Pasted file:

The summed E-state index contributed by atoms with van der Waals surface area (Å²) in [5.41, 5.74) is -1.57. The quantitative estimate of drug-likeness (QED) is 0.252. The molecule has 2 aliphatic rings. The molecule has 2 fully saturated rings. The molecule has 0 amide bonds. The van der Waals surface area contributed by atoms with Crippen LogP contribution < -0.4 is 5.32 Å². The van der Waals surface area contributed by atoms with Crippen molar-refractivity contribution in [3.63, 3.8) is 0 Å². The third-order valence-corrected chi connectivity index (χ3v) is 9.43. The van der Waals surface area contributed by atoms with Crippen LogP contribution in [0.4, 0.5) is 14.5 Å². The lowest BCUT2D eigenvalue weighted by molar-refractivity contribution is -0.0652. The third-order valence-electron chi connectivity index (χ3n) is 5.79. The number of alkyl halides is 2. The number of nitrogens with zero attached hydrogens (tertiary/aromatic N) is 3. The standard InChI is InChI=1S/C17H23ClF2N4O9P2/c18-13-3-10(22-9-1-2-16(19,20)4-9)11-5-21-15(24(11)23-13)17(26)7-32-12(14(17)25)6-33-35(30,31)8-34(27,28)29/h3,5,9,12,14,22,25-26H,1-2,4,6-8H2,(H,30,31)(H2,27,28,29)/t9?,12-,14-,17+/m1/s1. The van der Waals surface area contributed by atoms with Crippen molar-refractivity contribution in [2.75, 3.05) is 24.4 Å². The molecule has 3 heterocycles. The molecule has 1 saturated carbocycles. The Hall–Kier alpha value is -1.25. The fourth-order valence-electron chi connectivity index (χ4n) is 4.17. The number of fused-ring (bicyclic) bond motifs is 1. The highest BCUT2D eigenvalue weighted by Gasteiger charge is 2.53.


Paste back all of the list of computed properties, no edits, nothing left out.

The summed E-state index contributed by atoms with van der Waals surface area (Å²) in [5.41, 5.74) is -1.57. The quantitative estimate of drug-likeness (QED) is 0.252. The molecule has 2 aliphatic rings. The molecule has 2 fully saturated rings. The molecule has 0 amide bonds. The van der Waals surface area contributed by atoms with Crippen LogP contribution < -0.4 is 5.32 Å². The van der Waals surface area contributed by atoms with Crippen molar-refractivity contribution in [3.63, 3.8) is 0 Å². The third-order valence-corrected chi connectivity index (χ3v) is 9.43. The van der Waals surface area contributed by atoms with Crippen LogP contribution in [0.4, 0.5) is 14.5 Å². The lowest BCUT2D eigenvalue weighted by molar-refractivity contribution is -0.0652. The third-order valence-electron chi connectivity index (χ3n) is 5.79. The number of alkyl halides is 2. The number of nitrogens with zero attached hydrogens (tertiary/aromatic N) is 3. The standard InChI is InChI=1S/C17H23ClF2N4O9P2/c18-13-3-10(22-9-1-2-16(19,20)4-9)11-5-21-15(24(11)23-13)17(26)7-32-12(14(17)25)6-33-35(30,31)8-34(27,28)29/h3,5,9,12,14,22,25-26H,1-2,4,6-8H2,(H,30,31)(H2,27,28,29)/t9?,12-,14-,17+/m1/s1. The van der Waals surface area contributed by atoms with Crippen molar-refractivity contribution in [2.75, 3.05) is 24.4 Å². The molecule has 3 heterocycles. The molecule has 1 saturated carbocycles. The Hall–Kier alpha value is -1.25. The fourth-order valence-electron chi connectivity index (χ4n) is 4.17. The number of fused-ring (bicyclic) bond motifs is 1. The highest BCUT2D eigenvalue weighted by Gasteiger charge is 2.53.